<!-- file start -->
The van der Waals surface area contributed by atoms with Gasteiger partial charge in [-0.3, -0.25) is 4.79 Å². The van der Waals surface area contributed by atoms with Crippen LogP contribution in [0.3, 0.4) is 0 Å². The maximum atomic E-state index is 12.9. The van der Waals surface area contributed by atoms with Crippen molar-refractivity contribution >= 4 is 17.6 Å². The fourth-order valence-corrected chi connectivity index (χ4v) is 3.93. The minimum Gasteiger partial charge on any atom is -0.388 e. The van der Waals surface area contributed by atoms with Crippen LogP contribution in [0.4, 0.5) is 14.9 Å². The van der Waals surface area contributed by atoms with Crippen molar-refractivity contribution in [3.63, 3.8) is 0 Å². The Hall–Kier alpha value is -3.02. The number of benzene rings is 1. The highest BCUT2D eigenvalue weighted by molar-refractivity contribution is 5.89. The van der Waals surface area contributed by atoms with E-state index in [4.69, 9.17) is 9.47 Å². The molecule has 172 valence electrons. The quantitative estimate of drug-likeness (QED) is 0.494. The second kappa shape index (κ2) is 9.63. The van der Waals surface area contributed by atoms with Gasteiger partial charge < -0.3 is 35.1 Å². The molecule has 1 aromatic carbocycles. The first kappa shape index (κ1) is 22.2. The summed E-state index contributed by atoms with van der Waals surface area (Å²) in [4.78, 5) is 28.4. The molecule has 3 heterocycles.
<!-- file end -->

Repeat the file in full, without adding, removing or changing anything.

The van der Waals surface area contributed by atoms with Gasteiger partial charge in [-0.3, -0.25) is 4.79 Å². The van der Waals surface area contributed by atoms with Crippen LogP contribution in [0.3, 0.4) is 0 Å². The maximum atomic E-state index is 12.9. The van der Waals surface area contributed by atoms with Crippen molar-refractivity contribution >= 4 is 17.6 Å². The fourth-order valence-corrected chi connectivity index (χ4v) is 3.93. The minimum Gasteiger partial charge on any atom is -0.388 e. The van der Waals surface area contributed by atoms with Crippen LogP contribution in [0.4, 0.5) is 14.9 Å². The van der Waals surface area contributed by atoms with Crippen molar-refractivity contribution in [3.63, 3.8) is 0 Å². The Hall–Kier alpha value is -3.02. The number of benzene rings is 1. The highest BCUT2D eigenvalue weighted by molar-refractivity contribution is 5.89. The van der Waals surface area contributed by atoms with E-state index in [4.69, 9.17) is 9.47 Å². The molecule has 172 valence electrons. The quantitative estimate of drug-likeness (QED) is 0.494. The second kappa shape index (κ2) is 9.63. The van der Waals surface area contributed by atoms with Gasteiger partial charge < -0.3 is 35.1 Å². The molecule has 1 aromatic carbocycles. The first kappa shape index (κ1) is 22.2. The summed E-state index contributed by atoms with van der Waals surface area (Å²) in [4.78, 5) is 28.4. The molecule has 3 heterocycles.